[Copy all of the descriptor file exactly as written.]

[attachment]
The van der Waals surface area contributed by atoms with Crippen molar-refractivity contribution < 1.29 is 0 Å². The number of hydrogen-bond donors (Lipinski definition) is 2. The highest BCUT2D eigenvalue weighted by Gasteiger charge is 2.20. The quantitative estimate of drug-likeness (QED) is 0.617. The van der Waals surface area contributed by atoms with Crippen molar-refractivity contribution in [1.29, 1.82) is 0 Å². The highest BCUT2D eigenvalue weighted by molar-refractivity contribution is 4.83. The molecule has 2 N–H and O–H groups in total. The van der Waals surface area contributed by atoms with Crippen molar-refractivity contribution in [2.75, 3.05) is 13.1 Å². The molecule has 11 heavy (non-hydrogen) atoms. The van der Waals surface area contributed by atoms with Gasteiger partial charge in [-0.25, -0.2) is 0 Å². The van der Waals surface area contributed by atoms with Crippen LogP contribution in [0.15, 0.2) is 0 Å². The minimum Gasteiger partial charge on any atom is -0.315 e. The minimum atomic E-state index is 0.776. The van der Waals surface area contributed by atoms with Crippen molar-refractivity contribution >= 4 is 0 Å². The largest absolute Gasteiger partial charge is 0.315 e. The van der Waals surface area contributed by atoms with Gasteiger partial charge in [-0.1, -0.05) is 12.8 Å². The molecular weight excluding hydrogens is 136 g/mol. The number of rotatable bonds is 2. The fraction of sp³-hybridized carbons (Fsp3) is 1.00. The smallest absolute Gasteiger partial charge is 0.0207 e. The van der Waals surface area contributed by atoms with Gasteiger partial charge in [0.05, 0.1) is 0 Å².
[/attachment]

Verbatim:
The van der Waals surface area contributed by atoms with Crippen molar-refractivity contribution < 1.29 is 0 Å². The number of hydrogen-bond donors (Lipinski definition) is 2. The highest BCUT2D eigenvalue weighted by Gasteiger charge is 2.20. The quantitative estimate of drug-likeness (QED) is 0.617. The van der Waals surface area contributed by atoms with Crippen molar-refractivity contribution in [1.29, 1.82) is 0 Å². The highest BCUT2D eigenvalue weighted by molar-refractivity contribution is 4.83. The molecule has 2 N–H and O–H groups in total. The van der Waals surface area contributed by atoms with Crippen molar-refractivity contribution in [2.75, 3.05) is 13.1 Å². The molecule has 11 heavy (non-hydrogen) atoms. The van der Waals surface area contributed by atoms with Gasteiger partial charge in [-0.25, -0.2) is 0 Å². The van der Waals surface area contributed by atoms with Crippen LogP contribution in [0.15, 0.2) is 0 Å². The minimum Gasteiger partial charge on any atom is -0.315 e. The minimum atomic E-state index is 0.776. The van der Waals surface area contributed by atoms with Crippen molar-refractivity contribution >= 4 is 0 Å². The largest absolute Gasteiger partial charge is 0.315 e. The van der Waals surface area contributed by atoms with Gasteiger partial charge in [-0.1, -0.05) is 12.8 Å². The molecular weight excluding hydrogens is 136 g/mol. The number of rotatable bonds is 2. The fraction of sp³-hybridized carbons (Fsp3) is 1.00. The smallest absolute Gasteiger partial charge is 0.0207 e. The van der Waals surface area contributed by atoms with Gasteiger partial charge in [0.05, 0.1) is 0 Å².